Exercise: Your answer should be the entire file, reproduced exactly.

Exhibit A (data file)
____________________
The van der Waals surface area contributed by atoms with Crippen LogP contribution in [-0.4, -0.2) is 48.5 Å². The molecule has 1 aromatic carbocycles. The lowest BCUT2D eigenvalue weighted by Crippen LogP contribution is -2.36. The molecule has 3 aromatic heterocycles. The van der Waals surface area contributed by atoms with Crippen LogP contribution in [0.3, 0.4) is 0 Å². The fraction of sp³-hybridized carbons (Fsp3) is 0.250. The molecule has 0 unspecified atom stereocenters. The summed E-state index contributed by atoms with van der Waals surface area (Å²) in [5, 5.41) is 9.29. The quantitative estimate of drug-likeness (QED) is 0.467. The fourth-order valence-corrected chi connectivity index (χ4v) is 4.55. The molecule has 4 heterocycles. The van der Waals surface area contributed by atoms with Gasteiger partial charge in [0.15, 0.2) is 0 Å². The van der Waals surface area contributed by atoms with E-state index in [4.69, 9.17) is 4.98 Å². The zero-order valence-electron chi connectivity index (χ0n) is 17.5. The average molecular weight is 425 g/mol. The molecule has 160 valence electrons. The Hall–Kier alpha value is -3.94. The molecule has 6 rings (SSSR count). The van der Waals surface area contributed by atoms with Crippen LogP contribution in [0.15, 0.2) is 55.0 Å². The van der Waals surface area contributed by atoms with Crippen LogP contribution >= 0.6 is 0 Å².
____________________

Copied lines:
The van der Waals surface area contributed by atoms with Crippen LogP contribution in [-0.4, -0.2) is 48.5 Å². The molecule has 1 aromatic carbocycles. The lowest BCUT2D eigenvalue weighted by Crippen LogP contribution is -2.36. The molecule has 3 aromatic heterocycles. The van der Waals surface area contributed by atoms with Crippen LogP contribution in [0.3, 0.4) is 0 Å². The fraction of sp³-hybridized carbons (Fsp3) is 0.250. The molecule has 0 unspecified atom stereocenters. The summed E-state index contributed by atoms with van der Waals surface area (Å²) in [5, 5.41) is 9.29. The quantitative estimate of drug-likeness (QED) is 0.467. The fourth-order valence-corrected chi connectivity index (χ4v) is 4.55. The molecule has 4 heterocycles. The van der Waals surface area contributed by atoms with Gasteiger partial charge in [0.15, 0.2) is 0 Å². The van der Waals surface area contributed by atoms with E-state index in [4.69, 9.17) is 4.98 Å². The zero-order valence-electron chi connectivity index (χ0n) is 17.5. The average molecular weight is 425 g/mol. The molecule has 160 valence electrons. The Hall–Kier alpha value is -3.94. The molecule has 6 rings (SSSR count). The van der Waals surface area contributed by atoms with Crippen LogP contribution in [0.15, 0.2) is 55.0 Å². The van der Waals surface area contributed by atoms with Crippen LogP contribution >= 0.6 is 0 Å².